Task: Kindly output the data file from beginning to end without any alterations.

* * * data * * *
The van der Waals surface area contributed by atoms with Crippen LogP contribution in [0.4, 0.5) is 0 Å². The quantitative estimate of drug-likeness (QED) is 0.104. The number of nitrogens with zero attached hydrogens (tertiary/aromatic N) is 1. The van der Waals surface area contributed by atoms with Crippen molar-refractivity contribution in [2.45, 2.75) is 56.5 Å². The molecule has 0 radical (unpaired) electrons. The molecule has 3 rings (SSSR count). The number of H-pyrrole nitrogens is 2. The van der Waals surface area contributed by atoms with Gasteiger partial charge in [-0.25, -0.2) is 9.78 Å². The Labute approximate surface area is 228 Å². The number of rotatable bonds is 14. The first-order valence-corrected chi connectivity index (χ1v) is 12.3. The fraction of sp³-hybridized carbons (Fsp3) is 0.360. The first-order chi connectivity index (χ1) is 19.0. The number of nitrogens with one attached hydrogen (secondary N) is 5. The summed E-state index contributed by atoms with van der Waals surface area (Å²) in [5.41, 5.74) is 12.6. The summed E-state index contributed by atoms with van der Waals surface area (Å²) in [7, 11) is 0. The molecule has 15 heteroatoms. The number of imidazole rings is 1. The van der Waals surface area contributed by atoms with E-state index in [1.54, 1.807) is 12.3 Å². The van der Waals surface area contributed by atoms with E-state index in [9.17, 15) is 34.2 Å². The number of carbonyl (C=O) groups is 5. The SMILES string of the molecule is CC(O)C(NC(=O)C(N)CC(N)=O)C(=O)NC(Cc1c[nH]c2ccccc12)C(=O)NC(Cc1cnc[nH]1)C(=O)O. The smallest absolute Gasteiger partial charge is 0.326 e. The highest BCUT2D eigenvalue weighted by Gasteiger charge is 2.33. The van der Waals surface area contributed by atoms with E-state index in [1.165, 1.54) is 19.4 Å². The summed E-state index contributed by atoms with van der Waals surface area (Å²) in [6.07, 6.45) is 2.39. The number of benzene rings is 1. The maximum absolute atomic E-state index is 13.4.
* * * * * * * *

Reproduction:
The van der Waals surface area contributed by atoms with Crippen LogP contribution in [0.4, 0.5) is 0 Å². The quantitative estimate of drug-likeness (QED) is 0.104. The number of nitrogens with zero attached hydrogens (tertiary/aromatic N) is 1. The van der Waals surface area contributed by atoms with Crippen molar-refractivity contribution in [2.45, 2.75) is 56.5 Å². The molecule has 0 radical (unpaired) electrons. The molecule has 3 rings (SSSR count). The number of H-pyrrole nitrogens is 2. The van der Waals surface area contributed by atoms with Gasteiger partial charge in [-0.25, -0.2) is 9.78 Å². The Labute approximate surface area is 228 Å². The number of rotatable bonds is 14. The first-order valence-corrected chi connectivity index (χ1v) is 12.3. The fraction of sp³-hybridized carbons (Fsp3) is 0.360. The first-order chi connectivity index (χ1) is 19.0. The number of nitrogens with one attached hydrogen (secondary N) is 5. The summed E-state index contributed by atoms with van der Waals surface area (Å²) in [5.41, 5.74) is 12.6. The summed E-state index contributed by atoms with van der Waals surface area (Å²) in [7, 11) is 0. The molecule has 15 heteroatoms. The number of imidazole rings is 1. The van der Waals surface area contributed by atoms with E-state index in [1.54, 1.807) is 12.3 Å². The van der Waals surface area contributed by atoms with E-state index in [9.17, 15) is 34.2 Å². The number of carbonyl (C=O) groups is 5. The SMILES string of the molecule is CC(O)C(NC(=O)C(N)CC(N)=O)C(=O)NC(Cc1c[nH]c2ccccc12)C(=O)NC(Cc1cnc[nH]1)C(=O)O. The smallest absolute Gasteiger partial charge is 0.326 e. The highest BCUT2D eigenvalue weighted by Gasteiger charge is 2.33. The van der Waals surface area contributed by atoms with E-state index in [1.165, 1.54) is 19.4 Å². The summed E-state index contributed by atoms with van der Waals surface area (Å²) in [6.07, 6.45) is 2.39. The number of benzene rings is 1. The maximum absolute atomic E-state index is 13.4.